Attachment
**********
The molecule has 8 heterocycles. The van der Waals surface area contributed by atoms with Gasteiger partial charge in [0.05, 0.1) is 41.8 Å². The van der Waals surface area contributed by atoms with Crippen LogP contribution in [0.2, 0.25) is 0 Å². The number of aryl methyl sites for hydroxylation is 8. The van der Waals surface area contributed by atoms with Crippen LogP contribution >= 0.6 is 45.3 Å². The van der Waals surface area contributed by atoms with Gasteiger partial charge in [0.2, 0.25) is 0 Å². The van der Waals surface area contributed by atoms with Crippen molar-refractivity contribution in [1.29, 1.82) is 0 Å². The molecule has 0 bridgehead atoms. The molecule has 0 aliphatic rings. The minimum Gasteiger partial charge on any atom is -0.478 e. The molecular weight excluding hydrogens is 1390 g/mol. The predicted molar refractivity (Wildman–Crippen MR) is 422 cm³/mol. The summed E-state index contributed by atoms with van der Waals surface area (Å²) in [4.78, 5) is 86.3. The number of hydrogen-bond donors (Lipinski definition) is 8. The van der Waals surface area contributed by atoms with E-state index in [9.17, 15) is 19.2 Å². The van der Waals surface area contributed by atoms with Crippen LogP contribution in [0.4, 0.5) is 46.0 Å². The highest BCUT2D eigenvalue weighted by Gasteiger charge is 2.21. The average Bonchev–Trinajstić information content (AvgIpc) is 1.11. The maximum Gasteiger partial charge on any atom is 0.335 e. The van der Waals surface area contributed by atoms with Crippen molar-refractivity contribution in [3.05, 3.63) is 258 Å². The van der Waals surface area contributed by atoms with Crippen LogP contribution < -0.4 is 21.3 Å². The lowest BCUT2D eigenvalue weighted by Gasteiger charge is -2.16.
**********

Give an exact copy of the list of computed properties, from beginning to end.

The molecule has 8 heterocycles. The van der Waals surface area contributed by atoms with Gasteiger partial charge in [0.05, 0.1) is 41.8 Å². The van der Waals surface area contributed by atoms with Crippen LogP contribution in [0.2, 0.25) is 0 Å². The number of aryl methyl sites for hydroxylation is 8. The van der Waals surface area contributed by atoms with Crippen LogP contribution >= 0.6 is 45.3 Å². The van der Waals surface area contributed by atoms with Gasteiger partial charge in [0.2, 0.25) is 0 Å². The van der Waals surface area contributed by atoms with Crippen molar-refractivity contribution in [1.29, 1.82) is 0 Å². The molecule has 0 bridgehead atoms. The molecule has 0 aliphatic rings. The minimum Gasteiger partial charge on any atom is -0.478 e. The molecular weight excluding hydrogens is 1390 g/mol. The predicted molar refractivity (Wildman–Crippen MR) is 422 cm³/mol. The summed E-state index contributed by atoms with van der Waals surface area (Å²) in [4.78, 5) is 86.3. The number of hydrogen-bond donors (Lipinski definition) is 8. The van der Waals surface area contributed by atoms with E-state index in [9.17, 15) is 19.2 Å². The van der Waals surface area contributed by atoms with Crippen LogP contribution in [0.4, 0.5) is 46.0 Å². The highest BCUT2D eigenvalue weighted by Gasteiger charge is 2.21. The average Bonchev–Trinajstić information content (AvgIpc) is 1.11. The maximum Gasteiger partial charge on any atom is 0.335 e. The van der Waals surface area contributed by atoms with Crippen molar-refractivity contribution in [3.05, 3.63) is 258 Å². The van der Waals surface area contributed by atoms with Crippen LogP contribution < -0.4 is 21.3 Å². The lowest BCUT2D eigenvalue weighted by Gasteiger charge is -2.16.